Vicinity Location: 31 miles northeast of Portland in the Gifford Pinchot National Forest.

From Portland, OR, take I-205 north to exit 30b to Battle Ground. Move over to the middle or left lane and proceed north on SR503 for about 10 miles to Battle Ground. Continue north on SR503 about 5 1/2 miles further and turn right on Rock Creek Road. Follow Rock Creek Road for about 8 1/2 miles just past Moulton Falls County Park, and turn right on Sunset Falls Road. Proceed 7.3 miles to Sunset Falls Campground. Turn right just as you get into the campground and take Forest Road 41 across Copper Creek.

Turn left just after the bridge and drive 2.5 miles from Sunset Falls Campground to a junction for Forest Service Road 4104. Bear right to stay on Forest Road 41. You’ll get plenty of practice dodging potholes or cringing as your car bottoms out for about the next mile. Drive a total of 9 miles on FR 41 from Sunset Falls Campground to a gravel parking lot situated in small saddle. The last couple of miles of the road have erosion control berms that may cause low clearance vehicles to bottom out.

No permits are required.

There are no bathrooms at this trailhead. The closest bathrooms are at Sunset Falls Campground.

Length and Elevation:
13.2 Miles round trip. Elevation gain 2,000 Feet and loss 1,200 feet to the turn-around point at Silver Star. Total gain and loss is 3,200 Feet one way. Elevation at the trailhead at 3,550 feet, summit is at 4,390 feet. Lowest elevation is 3,130.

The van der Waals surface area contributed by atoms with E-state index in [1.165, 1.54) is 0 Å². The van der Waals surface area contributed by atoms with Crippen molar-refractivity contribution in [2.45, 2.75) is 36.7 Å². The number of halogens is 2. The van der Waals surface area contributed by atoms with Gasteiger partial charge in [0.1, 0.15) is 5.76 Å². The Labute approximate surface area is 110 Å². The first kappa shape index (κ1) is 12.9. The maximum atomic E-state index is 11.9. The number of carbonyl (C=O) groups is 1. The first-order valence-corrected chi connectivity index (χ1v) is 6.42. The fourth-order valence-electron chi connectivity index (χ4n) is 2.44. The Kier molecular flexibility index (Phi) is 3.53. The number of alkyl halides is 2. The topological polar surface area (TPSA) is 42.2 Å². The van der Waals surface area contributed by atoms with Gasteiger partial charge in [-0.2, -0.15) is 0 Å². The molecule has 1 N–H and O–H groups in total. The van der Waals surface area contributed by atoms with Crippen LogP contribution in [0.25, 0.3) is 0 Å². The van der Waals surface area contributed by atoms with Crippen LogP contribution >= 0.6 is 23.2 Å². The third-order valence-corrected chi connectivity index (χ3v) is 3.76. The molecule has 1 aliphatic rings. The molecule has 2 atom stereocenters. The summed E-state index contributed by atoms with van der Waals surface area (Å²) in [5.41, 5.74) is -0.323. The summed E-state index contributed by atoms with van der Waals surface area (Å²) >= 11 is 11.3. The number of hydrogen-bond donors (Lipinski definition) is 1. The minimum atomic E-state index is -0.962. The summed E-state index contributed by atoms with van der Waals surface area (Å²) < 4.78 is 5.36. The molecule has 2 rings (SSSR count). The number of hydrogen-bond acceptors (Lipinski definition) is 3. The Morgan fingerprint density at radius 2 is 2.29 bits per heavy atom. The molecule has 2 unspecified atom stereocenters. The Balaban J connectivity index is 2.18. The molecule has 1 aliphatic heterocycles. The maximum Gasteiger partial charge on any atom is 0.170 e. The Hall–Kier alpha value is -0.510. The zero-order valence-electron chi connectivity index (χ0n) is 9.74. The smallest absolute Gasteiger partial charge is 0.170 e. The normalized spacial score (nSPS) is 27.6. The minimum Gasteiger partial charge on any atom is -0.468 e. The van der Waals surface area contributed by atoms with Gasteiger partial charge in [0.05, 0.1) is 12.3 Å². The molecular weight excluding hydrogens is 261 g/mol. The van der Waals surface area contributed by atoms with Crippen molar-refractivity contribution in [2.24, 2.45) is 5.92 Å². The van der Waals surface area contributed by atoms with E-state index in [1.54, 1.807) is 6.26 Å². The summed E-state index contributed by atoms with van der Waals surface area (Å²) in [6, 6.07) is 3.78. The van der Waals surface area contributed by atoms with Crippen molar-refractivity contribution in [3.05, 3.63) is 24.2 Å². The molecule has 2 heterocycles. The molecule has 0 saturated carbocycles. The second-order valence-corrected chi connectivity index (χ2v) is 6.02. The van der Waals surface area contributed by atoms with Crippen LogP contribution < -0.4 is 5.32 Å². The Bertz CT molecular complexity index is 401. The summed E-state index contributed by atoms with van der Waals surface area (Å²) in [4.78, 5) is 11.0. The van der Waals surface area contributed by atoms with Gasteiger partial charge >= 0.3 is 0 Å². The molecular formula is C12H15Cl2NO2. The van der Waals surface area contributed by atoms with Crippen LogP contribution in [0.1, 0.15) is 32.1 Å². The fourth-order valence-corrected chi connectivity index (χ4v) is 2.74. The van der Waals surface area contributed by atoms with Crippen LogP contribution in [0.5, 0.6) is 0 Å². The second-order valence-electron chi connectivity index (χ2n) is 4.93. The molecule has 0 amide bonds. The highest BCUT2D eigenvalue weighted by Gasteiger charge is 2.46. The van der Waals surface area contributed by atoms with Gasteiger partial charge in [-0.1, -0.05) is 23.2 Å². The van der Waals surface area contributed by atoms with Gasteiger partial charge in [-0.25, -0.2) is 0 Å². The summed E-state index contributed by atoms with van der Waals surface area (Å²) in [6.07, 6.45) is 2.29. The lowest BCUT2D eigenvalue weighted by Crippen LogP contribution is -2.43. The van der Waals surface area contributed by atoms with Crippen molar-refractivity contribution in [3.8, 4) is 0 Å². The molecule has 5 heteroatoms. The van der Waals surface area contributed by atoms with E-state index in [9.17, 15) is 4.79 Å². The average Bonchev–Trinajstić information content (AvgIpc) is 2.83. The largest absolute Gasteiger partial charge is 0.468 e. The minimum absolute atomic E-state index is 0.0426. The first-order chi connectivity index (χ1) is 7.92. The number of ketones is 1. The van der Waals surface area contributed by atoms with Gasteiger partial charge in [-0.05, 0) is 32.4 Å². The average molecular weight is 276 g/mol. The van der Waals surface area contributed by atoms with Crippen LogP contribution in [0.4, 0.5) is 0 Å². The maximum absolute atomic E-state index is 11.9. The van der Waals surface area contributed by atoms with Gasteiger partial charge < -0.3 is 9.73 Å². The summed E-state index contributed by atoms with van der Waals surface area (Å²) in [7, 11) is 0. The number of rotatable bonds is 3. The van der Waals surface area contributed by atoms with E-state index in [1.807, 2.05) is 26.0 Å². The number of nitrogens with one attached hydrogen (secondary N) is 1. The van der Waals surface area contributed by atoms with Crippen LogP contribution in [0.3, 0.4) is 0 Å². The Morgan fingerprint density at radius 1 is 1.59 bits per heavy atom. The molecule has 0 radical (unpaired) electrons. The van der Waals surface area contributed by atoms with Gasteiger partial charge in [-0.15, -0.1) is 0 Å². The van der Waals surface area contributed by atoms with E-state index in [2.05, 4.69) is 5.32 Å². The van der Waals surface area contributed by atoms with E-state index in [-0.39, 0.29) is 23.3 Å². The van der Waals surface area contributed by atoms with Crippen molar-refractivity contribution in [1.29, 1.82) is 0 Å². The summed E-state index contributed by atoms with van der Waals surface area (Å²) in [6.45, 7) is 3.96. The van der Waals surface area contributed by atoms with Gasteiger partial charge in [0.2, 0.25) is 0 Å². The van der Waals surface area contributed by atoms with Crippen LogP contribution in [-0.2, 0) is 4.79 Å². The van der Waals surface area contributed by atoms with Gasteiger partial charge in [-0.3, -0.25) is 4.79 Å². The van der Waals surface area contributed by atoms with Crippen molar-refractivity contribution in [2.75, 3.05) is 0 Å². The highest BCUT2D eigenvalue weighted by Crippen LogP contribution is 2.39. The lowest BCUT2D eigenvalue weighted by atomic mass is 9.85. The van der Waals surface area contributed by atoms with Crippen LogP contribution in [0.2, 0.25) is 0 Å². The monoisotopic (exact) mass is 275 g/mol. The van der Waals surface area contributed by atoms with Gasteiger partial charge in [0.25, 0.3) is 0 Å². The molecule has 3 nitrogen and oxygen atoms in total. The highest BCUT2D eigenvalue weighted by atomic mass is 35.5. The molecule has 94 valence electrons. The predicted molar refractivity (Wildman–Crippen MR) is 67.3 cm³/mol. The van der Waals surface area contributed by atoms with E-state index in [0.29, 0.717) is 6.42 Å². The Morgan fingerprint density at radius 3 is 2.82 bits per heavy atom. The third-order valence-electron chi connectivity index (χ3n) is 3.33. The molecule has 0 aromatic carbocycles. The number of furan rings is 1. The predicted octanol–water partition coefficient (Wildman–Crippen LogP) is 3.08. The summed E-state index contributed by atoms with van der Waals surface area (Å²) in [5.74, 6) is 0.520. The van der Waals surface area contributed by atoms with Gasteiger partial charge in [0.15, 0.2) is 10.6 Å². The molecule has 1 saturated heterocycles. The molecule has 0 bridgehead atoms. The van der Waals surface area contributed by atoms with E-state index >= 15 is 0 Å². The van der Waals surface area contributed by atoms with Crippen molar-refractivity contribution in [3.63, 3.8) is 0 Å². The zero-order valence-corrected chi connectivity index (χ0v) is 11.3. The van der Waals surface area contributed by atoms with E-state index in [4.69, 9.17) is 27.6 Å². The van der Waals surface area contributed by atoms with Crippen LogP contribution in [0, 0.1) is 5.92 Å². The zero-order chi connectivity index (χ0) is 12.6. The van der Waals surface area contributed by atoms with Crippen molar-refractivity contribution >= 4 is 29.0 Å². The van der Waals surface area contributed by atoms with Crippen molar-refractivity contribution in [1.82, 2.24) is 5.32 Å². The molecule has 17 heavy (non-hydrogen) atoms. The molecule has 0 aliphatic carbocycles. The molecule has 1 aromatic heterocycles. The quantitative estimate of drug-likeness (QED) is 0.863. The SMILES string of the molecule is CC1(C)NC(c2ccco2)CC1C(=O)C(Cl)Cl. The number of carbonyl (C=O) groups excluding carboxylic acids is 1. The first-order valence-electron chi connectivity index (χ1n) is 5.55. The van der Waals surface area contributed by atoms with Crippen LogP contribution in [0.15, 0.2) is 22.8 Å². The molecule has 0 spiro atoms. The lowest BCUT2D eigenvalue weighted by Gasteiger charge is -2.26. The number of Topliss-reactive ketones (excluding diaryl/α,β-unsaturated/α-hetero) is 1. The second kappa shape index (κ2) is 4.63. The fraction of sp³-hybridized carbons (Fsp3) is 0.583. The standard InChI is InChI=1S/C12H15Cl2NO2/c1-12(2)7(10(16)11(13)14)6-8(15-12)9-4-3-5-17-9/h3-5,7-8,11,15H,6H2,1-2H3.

Gifford Pinchot National Forest Bluff Mountain Trail #172, Silver Star #180 with connections to Starway Trail #175, Ed’s Trail #180A, Sturgeon Rock Trail #180C, Silver Star Mountain Trail #180D, Indian Pits Trail #180E, Grouse Vista Trail #180F.

Trail Maps:
Topo MapNational Forest Service Map, Download Garmin .gpx file

Few of the peaks in this area are forested even though they are all less than 5,000 feet high. This is because the area was burned in the Yacolt forest fire of 1902. The fire started on September 11, 1902, near the town of Carson, in Skamania County. The fire grew to be 12 miles wide and traveled 36 miles per hour as it raced through the forest. In less than two days the fire burned 238,000 acres and killed 38 people. A half-inch deep layer of cinders and ashes fell in Portland. The smoke from the fire turned the sky so dark in Seattle, which is 140 miles away, that the street lights were turned on during the day.

There have been 24 more fires in the area since the 1902 fire. The Sunset fire of 1919 burned about 27,000 acres, the Rock Creek fire in 1927 consumed 48,000 acres of trees, and the Dole Valley fire in 1929 torched over 227,000 acres. The 1902 fire remains the largest ever recorded in Washington State. Now the area is covered by acres of meadow, wildflowers, and huckleberries.

Review: September 29, 2008
The drive from Battle Ground takes about an hour to get to the trailhead. This is one of the hikes where the drive to the trailhead is almost as nice as the hike. Walk up the jeep trail at the southwest edge of the parking area. The jeep trail is supposed to be blocked off but the barriers are usually torn down.

The jeep trail goes for about 2.2 miles and loses about 400 feet in elevation. The jeep trail ends just after dropping down into a small saddle. From here you can see Silver Star in the west. It is the double peak joined with a saddle. Silver Star is the peak on the right side of the saddle. From the end of the jeep trail, take the main trail that drops off the saddle to the right or walk over the saddle for great views and take the steep user trail down to the main trail.